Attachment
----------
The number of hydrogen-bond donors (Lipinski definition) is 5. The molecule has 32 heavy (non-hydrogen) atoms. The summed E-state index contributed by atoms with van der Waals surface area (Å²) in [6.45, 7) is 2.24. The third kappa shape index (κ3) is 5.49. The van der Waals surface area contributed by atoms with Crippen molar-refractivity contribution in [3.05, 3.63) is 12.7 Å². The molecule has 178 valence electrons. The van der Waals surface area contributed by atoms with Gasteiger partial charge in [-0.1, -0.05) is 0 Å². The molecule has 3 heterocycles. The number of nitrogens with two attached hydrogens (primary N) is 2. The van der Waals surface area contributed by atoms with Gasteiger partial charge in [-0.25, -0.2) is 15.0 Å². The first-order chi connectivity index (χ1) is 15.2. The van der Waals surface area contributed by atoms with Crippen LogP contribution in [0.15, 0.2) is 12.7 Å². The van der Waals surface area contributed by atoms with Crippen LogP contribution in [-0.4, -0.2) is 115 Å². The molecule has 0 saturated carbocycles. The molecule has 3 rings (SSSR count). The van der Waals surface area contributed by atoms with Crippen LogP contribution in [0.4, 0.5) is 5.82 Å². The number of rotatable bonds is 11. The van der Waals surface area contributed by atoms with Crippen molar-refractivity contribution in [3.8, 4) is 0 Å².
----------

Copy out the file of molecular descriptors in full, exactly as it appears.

The number of hydrogen-bond donors (Lipinski definition) is 5. The molecule has 32 heavy (non-hydrogen) atoms. The summed E-state index contributed by atoms with van der Waals surface area (Å²) in [6.45, 7) is 2.24. The third kappa shape index (κ3) is 5.49. The van der Waals surface area contributed by atoms with Crippen molar-refractivity contribution in [3.05, 3.63) is 12.7 Å². The molecule has 178 valence electrons. The van der Waals surface area contributed by atoms with Gasteiger partial charge in [-0.1, -0.05) is 0 Å². The molecule has 3 heterocycles. The number of nitrogens with two attached hydrogens (primary N) is 2. The van der Waals surface area contributed by atoms with Gasteiger partial charge in [-0.25, -0.2) is 15.0 Å². The first-order chi connectivity index (χ1) is 15.2. The van der Waals surface area contributed by atoms with Crippen LogP contribution in [0.15, 0.2) is 12.7 Å². The van der Waals surface area contributed by atoms with Crippen LogP contribution in [-0.4, -0.2) is 115 Å². The molecule has 0 saturated carbocycles. The molecule has 3 rings (SSSR count). The van der Waals surface area contributed by atoms with Crippen LogP contribution in [0.4, 0.5) is 5.82 Å². The number of rotatable bonds is 11. The van der Waals surface area contributed by atoms with Crippen molar-refractivity contribution in [3.8, 4) is 0 Å².